This evening during the Principal's introduction of teachers... it was quite apparent who are "popular" among students --- and with total reason.  Loud claps, hurrahs and cheers were elicited when the Algebra teacher, Biology teacher, and World Views teacher names were called.  And at one time - a couple of years ago, I was  a recipient of that kind student applause.  But this year, there was the token recognition at the name of "Mrs. Totoro" while the principal continued on.  I always knew I was replaceable... I suppose I had hoped that I would not be forgettable.

This sounds so narcissistic of me - and I hate that.  I am thrilled that other teachers have come to replace me.  I am honored that my lesson plans, syllabi and handouts have made it easy to pass on that responsibility to someone else. I am glad that my peers are loved and honored by the students.  I am excited to have a some personal time to devote to other interests.  I suppose that I am just mourning the fact that this time in my life is coming to a close.  And perhaps I am realizing for the first time that ... I really am a teacher, despite the lack of certification.  For I do not think I would miss the hustle and bustle of back-to-school if I were not.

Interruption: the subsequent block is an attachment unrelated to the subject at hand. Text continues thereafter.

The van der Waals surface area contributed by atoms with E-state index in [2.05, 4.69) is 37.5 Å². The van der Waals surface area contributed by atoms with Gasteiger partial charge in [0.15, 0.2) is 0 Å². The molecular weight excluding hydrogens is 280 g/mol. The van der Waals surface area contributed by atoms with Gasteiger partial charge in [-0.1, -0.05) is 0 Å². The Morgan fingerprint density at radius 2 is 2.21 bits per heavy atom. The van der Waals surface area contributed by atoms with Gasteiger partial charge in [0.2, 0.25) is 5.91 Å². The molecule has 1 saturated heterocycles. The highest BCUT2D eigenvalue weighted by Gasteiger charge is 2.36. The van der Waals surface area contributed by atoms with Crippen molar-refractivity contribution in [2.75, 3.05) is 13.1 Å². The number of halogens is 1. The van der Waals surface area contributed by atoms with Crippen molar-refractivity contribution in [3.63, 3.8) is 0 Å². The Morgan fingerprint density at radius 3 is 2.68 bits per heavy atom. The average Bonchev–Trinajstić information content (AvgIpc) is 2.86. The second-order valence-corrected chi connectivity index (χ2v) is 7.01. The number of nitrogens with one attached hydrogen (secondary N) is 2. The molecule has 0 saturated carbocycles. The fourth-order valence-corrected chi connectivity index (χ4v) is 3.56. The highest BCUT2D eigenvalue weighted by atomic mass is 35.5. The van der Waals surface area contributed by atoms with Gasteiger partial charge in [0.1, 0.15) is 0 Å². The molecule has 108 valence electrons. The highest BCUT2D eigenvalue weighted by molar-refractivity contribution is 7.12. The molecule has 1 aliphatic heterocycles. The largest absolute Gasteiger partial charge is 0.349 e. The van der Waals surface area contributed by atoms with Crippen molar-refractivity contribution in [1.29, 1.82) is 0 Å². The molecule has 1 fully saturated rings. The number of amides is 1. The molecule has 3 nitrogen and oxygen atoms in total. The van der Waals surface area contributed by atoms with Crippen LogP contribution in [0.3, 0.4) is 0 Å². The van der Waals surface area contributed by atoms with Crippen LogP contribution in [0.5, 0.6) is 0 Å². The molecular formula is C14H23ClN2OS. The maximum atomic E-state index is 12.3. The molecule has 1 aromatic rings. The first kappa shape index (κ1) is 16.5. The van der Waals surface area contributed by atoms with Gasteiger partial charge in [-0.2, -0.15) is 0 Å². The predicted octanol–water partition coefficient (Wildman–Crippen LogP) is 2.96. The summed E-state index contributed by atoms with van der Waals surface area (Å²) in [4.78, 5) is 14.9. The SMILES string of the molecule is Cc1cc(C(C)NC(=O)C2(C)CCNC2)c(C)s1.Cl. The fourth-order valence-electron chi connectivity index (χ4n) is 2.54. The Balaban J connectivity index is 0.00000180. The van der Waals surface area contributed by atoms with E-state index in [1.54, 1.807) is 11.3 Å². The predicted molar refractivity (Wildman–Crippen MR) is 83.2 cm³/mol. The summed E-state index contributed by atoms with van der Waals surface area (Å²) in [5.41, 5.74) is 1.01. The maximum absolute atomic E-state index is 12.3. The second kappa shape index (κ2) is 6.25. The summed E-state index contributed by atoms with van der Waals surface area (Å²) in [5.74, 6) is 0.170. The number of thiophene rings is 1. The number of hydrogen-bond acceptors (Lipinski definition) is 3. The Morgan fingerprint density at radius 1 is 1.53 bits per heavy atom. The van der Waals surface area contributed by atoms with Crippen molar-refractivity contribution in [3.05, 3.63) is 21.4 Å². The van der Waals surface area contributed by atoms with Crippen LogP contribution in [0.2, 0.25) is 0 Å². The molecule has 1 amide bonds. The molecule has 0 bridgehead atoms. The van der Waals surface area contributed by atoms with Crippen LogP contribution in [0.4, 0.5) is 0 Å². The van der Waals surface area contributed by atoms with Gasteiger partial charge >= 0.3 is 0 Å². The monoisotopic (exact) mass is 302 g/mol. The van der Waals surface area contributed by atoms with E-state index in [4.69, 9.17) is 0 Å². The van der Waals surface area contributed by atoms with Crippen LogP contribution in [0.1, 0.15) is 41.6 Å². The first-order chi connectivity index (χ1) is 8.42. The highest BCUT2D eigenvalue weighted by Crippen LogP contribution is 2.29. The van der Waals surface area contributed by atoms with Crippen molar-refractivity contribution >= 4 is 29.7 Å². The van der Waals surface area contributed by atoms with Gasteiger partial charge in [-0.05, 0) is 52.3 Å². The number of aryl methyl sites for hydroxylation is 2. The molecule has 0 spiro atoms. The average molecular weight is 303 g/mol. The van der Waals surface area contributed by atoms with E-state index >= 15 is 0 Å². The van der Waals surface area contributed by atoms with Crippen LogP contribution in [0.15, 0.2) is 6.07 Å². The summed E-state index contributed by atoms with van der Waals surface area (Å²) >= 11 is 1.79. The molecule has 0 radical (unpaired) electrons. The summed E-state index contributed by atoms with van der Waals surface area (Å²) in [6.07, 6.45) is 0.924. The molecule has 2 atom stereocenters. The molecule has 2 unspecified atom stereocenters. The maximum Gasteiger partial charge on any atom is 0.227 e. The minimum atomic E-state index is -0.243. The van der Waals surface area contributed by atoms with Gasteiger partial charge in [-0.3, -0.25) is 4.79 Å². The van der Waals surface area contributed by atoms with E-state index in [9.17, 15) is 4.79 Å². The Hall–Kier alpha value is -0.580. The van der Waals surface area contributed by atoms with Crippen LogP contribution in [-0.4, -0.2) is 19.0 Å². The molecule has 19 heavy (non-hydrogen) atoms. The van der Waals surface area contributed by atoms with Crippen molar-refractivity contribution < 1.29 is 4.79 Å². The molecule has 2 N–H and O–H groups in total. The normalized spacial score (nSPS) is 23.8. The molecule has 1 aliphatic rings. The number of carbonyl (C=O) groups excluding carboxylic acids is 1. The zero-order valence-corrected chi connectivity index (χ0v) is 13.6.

Sunday, August 11, 2013

Sunday Salon: Trying a New Genre

I am now two for two in the Sunday Salon posts.  I hope that this is the start of a new trend - not so much that I will write a weekly post, but more that I will continue to read for personal pleasure on a regular basis.